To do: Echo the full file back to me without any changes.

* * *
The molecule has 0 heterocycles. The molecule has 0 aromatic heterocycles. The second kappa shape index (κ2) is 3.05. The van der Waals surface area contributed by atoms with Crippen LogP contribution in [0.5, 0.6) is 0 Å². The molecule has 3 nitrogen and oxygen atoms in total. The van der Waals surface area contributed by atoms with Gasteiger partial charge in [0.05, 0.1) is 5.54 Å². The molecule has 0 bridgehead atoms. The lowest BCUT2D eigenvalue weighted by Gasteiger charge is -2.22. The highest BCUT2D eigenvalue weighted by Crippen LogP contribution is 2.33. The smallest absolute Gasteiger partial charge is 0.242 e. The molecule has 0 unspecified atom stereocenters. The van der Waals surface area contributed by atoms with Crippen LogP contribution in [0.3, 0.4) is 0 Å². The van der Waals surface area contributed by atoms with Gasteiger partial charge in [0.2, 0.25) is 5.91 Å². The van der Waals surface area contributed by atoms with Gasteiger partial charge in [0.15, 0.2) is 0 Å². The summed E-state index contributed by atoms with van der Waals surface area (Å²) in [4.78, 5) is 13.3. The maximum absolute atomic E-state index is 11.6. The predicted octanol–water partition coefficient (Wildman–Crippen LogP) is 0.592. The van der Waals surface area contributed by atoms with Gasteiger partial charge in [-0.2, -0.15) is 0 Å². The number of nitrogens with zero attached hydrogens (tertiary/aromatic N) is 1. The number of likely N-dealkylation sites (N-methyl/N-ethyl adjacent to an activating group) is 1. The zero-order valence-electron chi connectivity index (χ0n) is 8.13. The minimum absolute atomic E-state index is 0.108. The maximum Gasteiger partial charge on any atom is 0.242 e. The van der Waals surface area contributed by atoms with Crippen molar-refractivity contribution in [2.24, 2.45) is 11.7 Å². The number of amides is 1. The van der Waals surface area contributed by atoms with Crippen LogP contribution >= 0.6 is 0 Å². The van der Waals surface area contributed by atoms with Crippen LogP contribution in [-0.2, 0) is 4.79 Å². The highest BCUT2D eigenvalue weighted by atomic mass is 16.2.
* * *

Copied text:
The molecule has 0 heterocycles. The molecule has 0 aromatic heterocycles. The second kappa shape index (κ2) is 3.05. The van der Waals surface area contributed by atoms with Crippen LogP contribution in [0.5, 0.6) is 0 Å². The molecule has 3 nitrogen and oxygen atoms in total. The van der Waals surface area contributed by atoms with Gasteiger partial charge in [0.05, 0.1) is 5.54 Å². The molecule has 0 bridgehead atoms. The lowest BCUT2D eigenvalue weighted by Gasteiger charge is -2.22. The highest BCUT2D eigenvalue weighted by Crippen LogP contribution is 2.33. The smallest absolute Gasteiger partial charge is 0.242 e. The molecule has 0 unspecified atom stereocenters. The van der Waals surface area contributed by atoms with Crippen LogP contribution in [0.3, 0.4) is 0 Å². The van der Waals surface area contributed by atoms with Gasteiger partial charge in [0.2, 0.25) is 5.91 Å². The van der Waals surface area contributed by atoms with Gasteiger partial charge in [0.15, 0.2) is 0 Å². The summed E-state index contributed by atoms with van der Waals surface area (Å²) in [4.78, 5) is 13.3. The maximum absolute atomic E-state index is 11.6. The predicted octanol–water partition coefficient (Wildman–Crippen LogP) is 0.592. The van der Waals surface area contributed by atoms with Gasteiger partial charge in [-0.2, -0.15) is 0 Å². The number of nitrogens with zero attached hydrogens (tertiary/aromatic N) is 1. The number of likely N-dealkylation sites (N-methyl/N-ethyl adjacent to an activating group) is 1. The zero-order valence-electron chi connectivity index (χ0n) is 8.13. The minimum absolute atomic E-state index is 0.108. The maximum Gasteiger partial charge on any atom is 0.242 e. The van der Waals surface area contributed by atoms with Crippen molar-refractivity contribution in [2.24, 2.45) is 11.7 Å². The number of amides is 1. The van der Waals surface area contributed by atoms with Crippen LogP contribution >= 0.6 is 0 Å². The van der Waals surface area contributed by atoms with Crippen LogP contribution in [-0.2, 0) is 4.79 Å². The highest BCUT2D eigenvalue weighted by atomic mass is 16.2.